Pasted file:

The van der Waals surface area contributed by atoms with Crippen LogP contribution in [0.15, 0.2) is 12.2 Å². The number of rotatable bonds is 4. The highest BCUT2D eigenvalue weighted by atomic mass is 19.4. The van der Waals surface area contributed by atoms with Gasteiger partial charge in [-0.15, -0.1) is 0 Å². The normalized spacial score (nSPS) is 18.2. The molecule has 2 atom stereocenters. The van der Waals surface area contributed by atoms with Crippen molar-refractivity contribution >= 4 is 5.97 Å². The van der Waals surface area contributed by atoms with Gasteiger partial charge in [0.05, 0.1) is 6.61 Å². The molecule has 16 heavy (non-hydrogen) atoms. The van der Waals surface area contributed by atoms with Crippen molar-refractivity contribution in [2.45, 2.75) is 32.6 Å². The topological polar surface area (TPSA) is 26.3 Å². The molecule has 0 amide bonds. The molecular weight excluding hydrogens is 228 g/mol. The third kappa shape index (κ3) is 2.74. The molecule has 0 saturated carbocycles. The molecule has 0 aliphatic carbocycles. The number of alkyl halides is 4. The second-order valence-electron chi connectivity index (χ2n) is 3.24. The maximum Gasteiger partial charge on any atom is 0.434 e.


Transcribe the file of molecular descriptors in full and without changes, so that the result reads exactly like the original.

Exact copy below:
The van der Waals surface area contributed by atoms with Crippen LogP contribution in [0.15, 0.2) is 12.2 Å². The number of rotatable bonds is 4. The highest BCUT2D eigenvalue weighted by atomic mass is 19.4. The van der Waals surface area contributed by atoms with Gasteiger partial charge in [-0.15, -0.1) is 0 Å². The normalized spacial score (nSPS) is 18.2. The molecule has 2 atom stereocenters. The van der Waals surface area contributed by atoms with Crippen molar-refractivity contribution >= 4 is 5.97 Å². The van der Waals surface area contributed by atoms with Gasteiger partial charge in [0.05, 0.1) is 6.61 Å². The molecule has 16 heavy (non-hydrogen) atoms. The van der Waals surface area contributed by atoms with Crippen molar-refractivity contribution in [2.45, 2.75) is 32.6 Å². The topological polar surface area (TPSA) is 26.3 Å². The molecule has 0 amide bonds. The molecular weight excluding hydrogens is 228 g/mol. The third kappa shape index (κ3) is 2.74. The molecule has 0 saturated carbocycles. The molecule has 0 aliphatic carbocycles. The number of alkyl halides is 4. The second-order valence-electron chi connectivity index (χ2n) is 3.24. The maximum Gasteiger partial charge on any atom is 0.434 e.